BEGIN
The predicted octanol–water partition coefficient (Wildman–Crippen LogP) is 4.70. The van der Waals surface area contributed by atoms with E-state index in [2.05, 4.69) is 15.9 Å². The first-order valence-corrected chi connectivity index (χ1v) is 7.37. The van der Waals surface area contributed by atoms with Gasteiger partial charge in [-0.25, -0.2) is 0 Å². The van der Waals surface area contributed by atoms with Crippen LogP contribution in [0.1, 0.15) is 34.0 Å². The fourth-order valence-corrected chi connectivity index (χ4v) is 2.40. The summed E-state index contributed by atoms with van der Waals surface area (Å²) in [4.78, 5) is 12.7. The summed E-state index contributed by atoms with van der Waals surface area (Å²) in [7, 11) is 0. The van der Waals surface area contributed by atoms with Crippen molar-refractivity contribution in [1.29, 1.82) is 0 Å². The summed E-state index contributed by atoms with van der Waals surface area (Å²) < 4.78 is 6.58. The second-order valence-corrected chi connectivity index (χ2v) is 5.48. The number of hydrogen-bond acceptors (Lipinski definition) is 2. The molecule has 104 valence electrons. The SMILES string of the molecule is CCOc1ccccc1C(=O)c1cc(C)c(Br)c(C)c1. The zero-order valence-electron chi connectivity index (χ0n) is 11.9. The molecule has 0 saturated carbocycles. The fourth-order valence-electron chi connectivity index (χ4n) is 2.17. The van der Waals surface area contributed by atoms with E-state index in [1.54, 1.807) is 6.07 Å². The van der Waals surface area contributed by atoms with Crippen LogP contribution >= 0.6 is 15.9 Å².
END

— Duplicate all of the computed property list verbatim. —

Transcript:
The predicted octanol–water partition coefficient (Wildman–Crippen LogP) is 4.70. The van der Waals surface area contributed by atoms with E-state index in [2.05, 4.69) is 15.9 Å². The first-order valence-corrected chi connectivity index (χ1v) is 7.37. The van der Waals surface area contributed by atoms with Gasteiger partial charge in [-0.25, -0.2) is 0 Å². The van der Waals surface area contributed by atoms with Crippen LogP contribution in [0.1, 0.15) is 34.0 Å². The fourth-order valence-corrected chi connectivity index (χ4v) is 2.40. The summed E-state index contributed by atoms with van der Waals surface area (Å²) in [4.78, 5) is 12.7. The summed E-state index contributed by atoms with van der Waals surface area (Å²) in [7, 11) is 0. The van der Waals surface area contributed by atoms with Crippen molar-refractivity contribution in [1.29, 1.82) is 0 Å². The summed E-state index contributed by atoms with van der Waals surface area (Å²) < 4.78 is 6.58. The second-order valence-corrected chi connectivity index (χ2v) is 5.48. The number of hydrogen-bond acceptors (Lipinski definition) is 2. The molecule has 104 valence electrons. The SMILES string of the molecule is CCOc1ccccc1C(=O)c1cc(C)c(Br)c(C)c1. The zero-order valence-electron chi connectivity index (χ0n) is 11.9. The molecule has 0 saturated carbocycles. The fourth-order valence-electron chi connectivity index (χ4n) is 2.17. The van der Waals surface area contributed by atoms with E-state index in [1.54, 1.807) is 6.07 Å². The van der Waals surface area contributed by atoms with Crippen LogP contribution >= 0.6 is 15.9 Å².